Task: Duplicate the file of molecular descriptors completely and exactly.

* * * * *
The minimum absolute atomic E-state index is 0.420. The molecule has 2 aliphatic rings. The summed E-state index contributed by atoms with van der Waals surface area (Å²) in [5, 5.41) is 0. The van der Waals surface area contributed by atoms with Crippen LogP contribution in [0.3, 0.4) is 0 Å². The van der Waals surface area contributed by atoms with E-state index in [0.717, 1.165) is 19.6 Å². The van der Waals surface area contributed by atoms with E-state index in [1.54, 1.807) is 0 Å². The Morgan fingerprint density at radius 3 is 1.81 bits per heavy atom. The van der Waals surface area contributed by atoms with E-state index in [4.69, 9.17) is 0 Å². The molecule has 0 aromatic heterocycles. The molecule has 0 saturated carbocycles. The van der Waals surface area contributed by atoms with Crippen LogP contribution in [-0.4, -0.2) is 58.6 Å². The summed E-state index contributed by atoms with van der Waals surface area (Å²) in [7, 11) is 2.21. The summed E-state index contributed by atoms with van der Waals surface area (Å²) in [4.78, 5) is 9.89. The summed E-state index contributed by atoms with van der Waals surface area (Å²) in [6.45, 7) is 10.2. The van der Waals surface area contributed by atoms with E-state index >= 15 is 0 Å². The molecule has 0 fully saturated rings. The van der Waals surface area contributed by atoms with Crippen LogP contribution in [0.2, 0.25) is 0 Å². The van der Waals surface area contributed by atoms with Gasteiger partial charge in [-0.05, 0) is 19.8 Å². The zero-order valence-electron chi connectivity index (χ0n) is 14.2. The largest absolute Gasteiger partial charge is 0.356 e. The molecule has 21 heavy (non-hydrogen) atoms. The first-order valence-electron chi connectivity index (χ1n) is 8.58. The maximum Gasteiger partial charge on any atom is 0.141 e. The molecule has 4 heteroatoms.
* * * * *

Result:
The minimum absolute atomic E-state index is 0.420. The molecule has 2 aliphatic rings. The summed E-state index contributed by atoms with van der Waals surface area (Å²) in [5, 5.41) is 0. The van der Waals surface area contributed by atoms with Crippen LogP contribution in [0.3, 0.4) is 0 Å². The van der Waals surface area contributed by atoms with E-state index in [0.717, 1.165) is 19.6 Å². The van der Waals surface area contributed by atoms with E-state index in [1.54, 1.807) is 0 Å². The Morgan fingerprint density at radius 3 is 1.81 bits per heavy atom. The van der Waals surface area contributed by atoms with E-state index in [4.69, 9.17) is 0 Å². The molecule has 0 aromatic heterocycles. The molecule has 0 saturated carbocycles. The van der Waals surface area contributed by atoms with Crippen LogP contribution in [-0.4, -0.2) is 58.6 Å². The summed E-state index contributed by atoms with van der Waals surface area (Å²) in [7, 11) is 2.21. The summed E-state index contributed by atoms with van der Waals surface area (Å²) in [4.78, 5) is 9.89. The summed E-state index contributed by atoms with van der Waals surface area (Å²) in [6.45, 7) is 10.2. The van der Waals surface area contributed by atoms with E-state index >= 15 is 0 Å². The molecule has 0 fully saturated rings. The van der Waals surface area contributed by atoms with Crippen LogP contribution in [0.2, 0.25) is 0 Å². The van der Waals surface area contributed by atoms with Gasteiger partial charge in [-0.05, 0) is 19.8 Å². The zero-order valence-electron chi connectivity index (χ0n) is 14.2. The largest absolute Gasteiger partial charge is 0.356 e. The molecule has 21 heavy (non-hydrogen) atoms. The first-order valence-electron chi connectivity index (χ1n) is 8.58. The maximum Gasteiger partial charge on any atom is 0.141 e. The molecule has 4 heteroatoms.